CRC Week: RC-7 to RC-12 the Supplemental Bridges

The second batch of projects to discuss are the supplemental freeway bridge concepts. Like the replacement bridges, they could be located either immediately east or west of the existing bridges, and come in three height variations: Low (65 foot verical clearance), Medium (110 foot vertical clearance) or High (130 foot vertical clearance).

You can find detailed descriptions on pages 5-5 to 5-7 and 5-11 to 5-12 (PDF 279K) from the screening report (PDF 3.3M).
The Low variations would not allow clearance for all river traffic, so they would require some kind of movable span.

In the supplemental scenario, one or both of the existing I-5 bridges would remain in service. What I find interesting about this assumption, is that the analysis does not say what would need to be done to the existing bridges to keep them in service – while in the muti-modal supplemental bridge (RC-22) to be discussed later, there is considerable discussion of how hard it is to retrofit the existing bridges. Hmmm…

As with the replacement bridges, the High versions have airspace problems. In this case, the upstream Mid-level bridge also has an airspace problem since its high point would need to align with the high point on the existing bridges.

To our supplemental question about how these options impact reliance on SOV automobilies, I think the answer is the same as for the replacement bridges: it depends on how you manage the lanes.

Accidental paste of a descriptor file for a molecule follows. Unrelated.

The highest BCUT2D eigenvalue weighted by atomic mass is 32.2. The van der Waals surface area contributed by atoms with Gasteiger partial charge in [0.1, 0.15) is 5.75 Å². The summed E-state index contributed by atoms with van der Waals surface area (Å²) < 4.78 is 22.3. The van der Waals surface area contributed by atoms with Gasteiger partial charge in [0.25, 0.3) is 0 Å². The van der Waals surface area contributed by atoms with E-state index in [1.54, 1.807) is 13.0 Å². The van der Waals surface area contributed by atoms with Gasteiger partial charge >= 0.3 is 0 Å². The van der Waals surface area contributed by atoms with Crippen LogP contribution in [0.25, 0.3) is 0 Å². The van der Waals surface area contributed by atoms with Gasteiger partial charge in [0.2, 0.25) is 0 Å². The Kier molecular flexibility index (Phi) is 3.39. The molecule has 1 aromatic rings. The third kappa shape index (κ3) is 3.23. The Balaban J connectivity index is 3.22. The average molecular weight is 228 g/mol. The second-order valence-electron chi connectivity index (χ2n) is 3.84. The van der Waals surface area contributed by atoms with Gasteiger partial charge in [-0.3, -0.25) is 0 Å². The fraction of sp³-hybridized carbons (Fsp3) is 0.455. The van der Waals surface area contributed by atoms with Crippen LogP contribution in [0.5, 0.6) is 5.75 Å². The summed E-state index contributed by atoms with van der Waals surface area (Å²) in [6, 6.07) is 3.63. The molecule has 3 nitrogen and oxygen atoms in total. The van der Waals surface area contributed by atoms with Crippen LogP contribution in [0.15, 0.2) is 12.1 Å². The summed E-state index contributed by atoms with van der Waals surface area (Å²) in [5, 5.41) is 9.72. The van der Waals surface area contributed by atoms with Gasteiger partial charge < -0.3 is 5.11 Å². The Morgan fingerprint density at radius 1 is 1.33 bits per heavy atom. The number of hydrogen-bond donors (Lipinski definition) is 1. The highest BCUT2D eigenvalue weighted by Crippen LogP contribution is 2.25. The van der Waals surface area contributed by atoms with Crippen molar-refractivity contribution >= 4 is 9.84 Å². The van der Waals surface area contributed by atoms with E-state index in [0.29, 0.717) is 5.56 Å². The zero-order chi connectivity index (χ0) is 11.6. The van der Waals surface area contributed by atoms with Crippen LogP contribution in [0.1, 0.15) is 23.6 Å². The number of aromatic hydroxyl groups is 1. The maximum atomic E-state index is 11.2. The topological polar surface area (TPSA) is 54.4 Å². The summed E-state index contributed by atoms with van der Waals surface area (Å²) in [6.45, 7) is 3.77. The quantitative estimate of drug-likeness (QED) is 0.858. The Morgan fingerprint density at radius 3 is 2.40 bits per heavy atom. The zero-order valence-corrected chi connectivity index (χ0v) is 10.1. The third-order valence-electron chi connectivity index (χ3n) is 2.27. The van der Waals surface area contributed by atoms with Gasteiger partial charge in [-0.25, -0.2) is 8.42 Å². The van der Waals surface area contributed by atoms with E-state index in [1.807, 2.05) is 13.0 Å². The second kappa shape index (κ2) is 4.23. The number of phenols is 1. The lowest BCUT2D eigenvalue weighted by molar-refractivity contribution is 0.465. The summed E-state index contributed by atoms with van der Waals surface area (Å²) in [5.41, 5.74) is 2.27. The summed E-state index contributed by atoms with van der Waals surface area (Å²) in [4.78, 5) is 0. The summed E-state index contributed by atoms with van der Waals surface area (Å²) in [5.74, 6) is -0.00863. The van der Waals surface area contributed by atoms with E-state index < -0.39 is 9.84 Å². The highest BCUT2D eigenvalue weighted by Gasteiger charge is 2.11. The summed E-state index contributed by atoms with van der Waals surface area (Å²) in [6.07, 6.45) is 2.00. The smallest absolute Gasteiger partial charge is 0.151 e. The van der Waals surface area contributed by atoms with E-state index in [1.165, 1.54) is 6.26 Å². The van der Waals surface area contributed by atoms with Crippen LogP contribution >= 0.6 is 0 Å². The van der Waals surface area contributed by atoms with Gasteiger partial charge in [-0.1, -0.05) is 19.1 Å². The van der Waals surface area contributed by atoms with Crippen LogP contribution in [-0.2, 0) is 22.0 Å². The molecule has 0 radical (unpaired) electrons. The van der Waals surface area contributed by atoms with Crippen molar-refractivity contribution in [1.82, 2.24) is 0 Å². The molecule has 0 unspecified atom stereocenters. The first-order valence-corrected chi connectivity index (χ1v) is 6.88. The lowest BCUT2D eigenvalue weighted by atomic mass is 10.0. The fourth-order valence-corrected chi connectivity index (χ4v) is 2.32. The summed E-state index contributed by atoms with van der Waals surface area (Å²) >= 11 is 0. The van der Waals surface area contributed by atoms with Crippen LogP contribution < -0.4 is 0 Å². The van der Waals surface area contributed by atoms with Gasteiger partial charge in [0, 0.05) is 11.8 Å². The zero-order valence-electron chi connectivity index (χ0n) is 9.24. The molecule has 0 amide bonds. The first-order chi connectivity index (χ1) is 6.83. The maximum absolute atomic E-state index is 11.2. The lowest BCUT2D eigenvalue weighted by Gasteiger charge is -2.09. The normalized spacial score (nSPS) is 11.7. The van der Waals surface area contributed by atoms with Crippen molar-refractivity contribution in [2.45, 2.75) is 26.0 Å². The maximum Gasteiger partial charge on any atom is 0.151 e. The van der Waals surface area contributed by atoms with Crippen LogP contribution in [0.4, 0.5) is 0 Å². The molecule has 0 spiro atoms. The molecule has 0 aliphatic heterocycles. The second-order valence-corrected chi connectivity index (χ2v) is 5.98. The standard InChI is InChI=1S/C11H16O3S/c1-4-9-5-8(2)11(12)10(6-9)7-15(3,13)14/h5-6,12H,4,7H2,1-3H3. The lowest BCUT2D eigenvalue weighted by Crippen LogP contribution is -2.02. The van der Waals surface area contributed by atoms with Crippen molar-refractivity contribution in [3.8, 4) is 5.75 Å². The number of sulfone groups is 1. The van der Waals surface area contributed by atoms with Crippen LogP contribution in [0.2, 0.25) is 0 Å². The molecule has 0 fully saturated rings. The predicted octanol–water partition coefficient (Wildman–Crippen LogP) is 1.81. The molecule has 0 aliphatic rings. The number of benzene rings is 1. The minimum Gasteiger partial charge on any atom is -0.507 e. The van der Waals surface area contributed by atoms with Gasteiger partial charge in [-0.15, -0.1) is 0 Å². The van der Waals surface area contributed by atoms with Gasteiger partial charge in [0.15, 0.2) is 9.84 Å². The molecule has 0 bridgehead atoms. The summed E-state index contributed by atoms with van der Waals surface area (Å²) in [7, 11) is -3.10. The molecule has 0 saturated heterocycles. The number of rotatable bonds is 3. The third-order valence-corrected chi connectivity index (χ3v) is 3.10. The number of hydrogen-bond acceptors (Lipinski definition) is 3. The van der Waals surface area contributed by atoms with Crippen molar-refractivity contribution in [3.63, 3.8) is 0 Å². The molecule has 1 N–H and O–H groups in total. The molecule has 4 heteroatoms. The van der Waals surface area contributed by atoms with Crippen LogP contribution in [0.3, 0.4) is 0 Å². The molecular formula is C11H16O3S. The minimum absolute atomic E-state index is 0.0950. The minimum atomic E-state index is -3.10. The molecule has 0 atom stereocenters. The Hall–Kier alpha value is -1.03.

Read the Ground Rules for CRC Week.

ID NAME Q1 Q2 Q3 Q4 Q5 Q6 Overall
RC-7 Supplemental Bridge, Downstream, Low-level, Movable P P P P P P P
RC-8 Supplemental Bridge, Upstream, Low-level, Movable P P P P P P P
RC-9 Supplemental Bridge, Downstream, Mid-level P P P P P P P
RC-10 Supplemental Bridge, Upstream, Mid-level P P P F P P F
RC-11 Supplemental Bridge, Downstream, High-level P P P F P P F
RC-12 Supplemental Bridge, Upstream, High-level P P P F P P F

The second batch of projects to discuss are the supplemental freeway bridge concepts. Like the replacement bridges, they could be located either immediately east or west of the existing bridges, and come in three height variations: Low (65 foot verical clearance), Medium (110 foot vertical clearance) or High (130 foot vertical clearance).

You can find detailed descriptions on pages 5-5 to 5-7 and 5-11 to 5-12 (PDF 279K) from the screening report (PDF 3.3M).
The Low variations would not allow clearance for all river traffic, so they would require some kind of movable span.

In the supplemental scenario, one or both of the existing I-5 bridges would remain in service. What I find interesting about this assumption, is that the analysis does not say what would need to be done to the existing bridges to keep them in service – while in the muti-modal supplemental bridge (RC-22) to be discussed later, there is considerable discussion of how hard it is to retrofit the existing bridges. Hmmm…

As with the replacement bridges, the High versions have airspace problems. In this case, the upstream Mid-level bridge also has an airspace problem since its high point would need to align with the high point on the existing bridges.

To our supplemental question about how these options impact reliance on SOV automobilies, I think the answer is the same as for the replacement bridges: it depends on how you manage the lanes.

Comments have been closed and will be submitted to the project public record. If you have additional thoughts, please comment on the open thread for this purpose.

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